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“Ad Brief:” What Changes Do You See in the Next 2 Years?

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Marketing trends come and go and are continuously evolving. Making a big announcement or coming up with attention-grabbing content isn’t enough anymore. In this environment, brands would be prudent to take advantage of cutting-edge marketing trends that claim to provide them an advantage over the competition in order to reach consumers. In this Ad Brief, we hear from eight industry experts on what major development they believe will affect marketing the most over the next two years.

Laura D’Onofrio from Sermo has noticed hyper-niche targeting as opposed to more generalized audience targeting tactics. “So with that smaller audience, it’s important to understand what they want,” explains D’Onofrio, “So that we’re building resident messages to this group.” The next two years will involve quantitative and qualitative research to back your marketing messages. This can be done through surveys, analyzing data, and building programs and personalized campaigns to better understand your niche.

Supporting this belief is David Wilson from Zozimus. He has seen the importance of data collection grow significantly over the last ten years. He sees analytics and statistics as something that has grown and will continue to grow in importance in the future.

Meanwhile, Matthew Coffey from Cloud Campaign emphasizes the power of organic social across marketing channels. This will be even more important in the next two years with the changes to tracking, GDPR regulations, and Apple and Facebook’s privacy updates.” We are only seeing the beginning of this trend that will grow as more platforms come out under these new regulations.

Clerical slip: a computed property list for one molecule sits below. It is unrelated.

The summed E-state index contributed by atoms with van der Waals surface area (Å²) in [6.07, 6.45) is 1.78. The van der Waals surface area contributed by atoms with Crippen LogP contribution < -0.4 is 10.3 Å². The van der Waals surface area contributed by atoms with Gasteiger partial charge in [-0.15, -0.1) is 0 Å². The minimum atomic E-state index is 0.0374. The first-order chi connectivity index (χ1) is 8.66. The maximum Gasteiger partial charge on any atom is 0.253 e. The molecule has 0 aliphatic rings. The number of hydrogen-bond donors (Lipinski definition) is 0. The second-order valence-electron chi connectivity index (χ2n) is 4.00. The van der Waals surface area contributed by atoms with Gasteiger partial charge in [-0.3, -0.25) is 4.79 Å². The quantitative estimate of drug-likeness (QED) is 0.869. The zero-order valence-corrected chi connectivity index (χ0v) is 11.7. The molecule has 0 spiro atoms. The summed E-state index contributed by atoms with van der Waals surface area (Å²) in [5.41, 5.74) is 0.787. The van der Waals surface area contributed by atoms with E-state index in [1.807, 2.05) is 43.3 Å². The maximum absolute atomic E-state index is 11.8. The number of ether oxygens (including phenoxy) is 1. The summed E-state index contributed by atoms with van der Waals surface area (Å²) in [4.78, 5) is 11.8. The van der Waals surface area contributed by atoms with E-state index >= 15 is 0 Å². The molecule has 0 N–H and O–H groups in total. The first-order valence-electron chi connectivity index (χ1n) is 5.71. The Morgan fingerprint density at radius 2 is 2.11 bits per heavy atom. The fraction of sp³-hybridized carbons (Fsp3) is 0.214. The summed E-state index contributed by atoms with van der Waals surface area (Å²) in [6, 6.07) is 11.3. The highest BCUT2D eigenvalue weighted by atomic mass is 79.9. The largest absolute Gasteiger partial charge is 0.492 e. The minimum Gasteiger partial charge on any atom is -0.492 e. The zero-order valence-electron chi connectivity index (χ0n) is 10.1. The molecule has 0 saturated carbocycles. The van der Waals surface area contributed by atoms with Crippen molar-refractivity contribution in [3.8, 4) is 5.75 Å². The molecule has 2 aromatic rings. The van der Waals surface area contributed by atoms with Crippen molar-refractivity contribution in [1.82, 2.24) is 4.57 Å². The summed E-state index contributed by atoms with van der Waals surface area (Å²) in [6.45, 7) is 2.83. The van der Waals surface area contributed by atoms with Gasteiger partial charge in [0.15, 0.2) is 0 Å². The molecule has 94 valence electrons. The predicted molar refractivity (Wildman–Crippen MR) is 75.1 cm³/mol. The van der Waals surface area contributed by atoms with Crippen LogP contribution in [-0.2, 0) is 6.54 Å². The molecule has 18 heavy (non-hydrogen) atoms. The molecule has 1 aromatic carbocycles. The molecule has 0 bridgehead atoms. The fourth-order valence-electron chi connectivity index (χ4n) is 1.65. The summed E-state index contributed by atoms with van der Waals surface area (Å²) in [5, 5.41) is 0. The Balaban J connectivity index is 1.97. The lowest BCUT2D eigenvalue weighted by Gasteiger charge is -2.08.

Rob Howe from Simply Automate draws attention to a specific yet influential part of marketing strategies moving forward: Robotic Process Automation (or RPA). Not strictly just RPA, but anything focused around intelligent automation will be important to stay competitive in the marketplace. “Right now, it’s impacting more businesses across more industries than any other software in the entire technology industry,” states Howe, “The interesting thing about it is less than 2% of small and medium-sized business owners even know this thing exists.” If you wish to succeed in the coming years, get ahead on the RPA trend now instead of following the crowd later.

Perhaps taking an opposing approach, Richard Bukowski from Digital Wheel of Fortune believes in the power of Digital Out-of-Home (or DOOH) marketing. He sees opportunities with existing technology to allow interactions with signs, billboards, and the rest of the world outside of the screen, so long as health and safety allows for us to do so.

Moving back to the digital realm, Christian Knightly from Treefrog Cinegraphix has been looking into the rise of artificial intelligence creative uses. Whether copywriting, imagery, or video, AI has the capabilities to handle these tasks at increasingly-complex levels. In the future, AI may be able to generate content directly based on a specific user’s profile. It may even be able to use the images you’ve uploaded to social media and use them to create ads for you featuring you in them. While the ethics of such a decision are up to your company to decide, the technology isn’t far off from this being a real possibility.

Continuing off of AI, Audra Carpenter from ZEN, Inc. acknowledges that AI will be an incredibly useful tool for either copywriting, creative, or managing campaigns on the backend. “As business evolves online,” explains Carpenter, “We need to get better and better at presenting our product and giving consistent results or a consistent presence to our audience.” Omnichannel marketing and AI together will help create a better unified brand and product delivery in the next two years.

Alice Fairfax from Alice Fairfax Creative brings the future back to the people who are making it. As video begins to feel more and more corporate, audiences are responding more to content that feels personal and real. Your messages should try to be genuinely about sharing the message to the audience and leaving more manipulative practices behind. As the technology can become more and more overwhelming, the future relies in sharing your story authentically.


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